Send to

Choose Destination
See comment in PubMed Commons below
Methods Mol Biol. 2009;553:345-54. doi: 10.1007/978-1-60327-563-7_18.

Chemical genomics approaches in plant biology.

Author information

Plant Molecular Biology Laboratory, Department of Biology, Faculty of Sciences, University of Chile, Santiago, Chile.


Chemical genomics (i.e., genomics-scale chemical genetics) approaches are based on the ability of low-molecular-mass molecules to modify biological processes. Such molecules are used to affect the activity of a protein or a pathway in a manner that is tunable and reversible. A major advantage of this approach compared to classical plant genetics is the fact that chemical genomics can address loss-of-function lethality and redundancy. Bioactive chemicals resulting from forward or reverse chemical screens can be useful in understanding and dissecting complex biological processes due to the essentially limitless variation in structure and activities inherent in chemical space. An important aspect of utilizing small molecules effectively is to characterize bioactive chemicals in detail including an understanding of structure activity relationships (SARs) and the identification of active and inactive analogs. Bioactive chemicals can be useful as reagents to probe biological pathways directly. However, the identification of cognate targets and their pathways is also informative and can be achieved by screens for genetic resistance or hypersensitivity in Arabidopsis thaliana or other organisms in which the results can be translated to plants. Here, we describe approaches to screen for bioactive chemicals that affect biological processes in Arabidopsis. We will also discuss considerations for the characterization of bioactive compounds and genetic screens for target identification. This should provide those who are considering this approach some practical knowledge of how to design and establish a chemical genomics screen.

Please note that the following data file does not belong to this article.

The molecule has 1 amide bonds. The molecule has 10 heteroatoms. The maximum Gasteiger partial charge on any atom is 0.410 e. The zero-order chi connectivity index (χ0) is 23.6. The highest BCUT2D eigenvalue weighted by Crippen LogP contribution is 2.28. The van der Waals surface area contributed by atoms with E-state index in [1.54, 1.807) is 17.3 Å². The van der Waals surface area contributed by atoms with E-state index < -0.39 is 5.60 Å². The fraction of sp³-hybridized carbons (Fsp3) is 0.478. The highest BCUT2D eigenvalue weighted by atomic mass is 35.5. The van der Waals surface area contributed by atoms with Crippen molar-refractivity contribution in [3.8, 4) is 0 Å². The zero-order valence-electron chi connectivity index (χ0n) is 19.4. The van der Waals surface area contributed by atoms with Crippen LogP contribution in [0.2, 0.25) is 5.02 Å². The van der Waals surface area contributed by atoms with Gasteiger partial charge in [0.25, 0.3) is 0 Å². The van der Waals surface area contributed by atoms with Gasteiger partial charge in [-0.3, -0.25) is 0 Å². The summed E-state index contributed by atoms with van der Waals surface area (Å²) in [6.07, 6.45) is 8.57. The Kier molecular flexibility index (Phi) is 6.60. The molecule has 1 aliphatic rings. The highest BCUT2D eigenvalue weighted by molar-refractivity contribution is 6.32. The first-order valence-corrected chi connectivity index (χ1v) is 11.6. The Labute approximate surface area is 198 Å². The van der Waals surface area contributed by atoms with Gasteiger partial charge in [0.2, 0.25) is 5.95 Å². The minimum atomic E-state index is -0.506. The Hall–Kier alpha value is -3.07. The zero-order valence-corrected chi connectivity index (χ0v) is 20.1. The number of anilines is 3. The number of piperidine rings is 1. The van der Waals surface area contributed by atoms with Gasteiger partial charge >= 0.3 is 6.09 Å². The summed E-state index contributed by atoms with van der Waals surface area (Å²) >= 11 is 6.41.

[Indexed for MEDLINE]
PubMed Commons home

PubMed Commons

How to join PubMed Commons

    Supplemental Content

    Full text links

    Icon for Springer
    Loading ...
    Support Center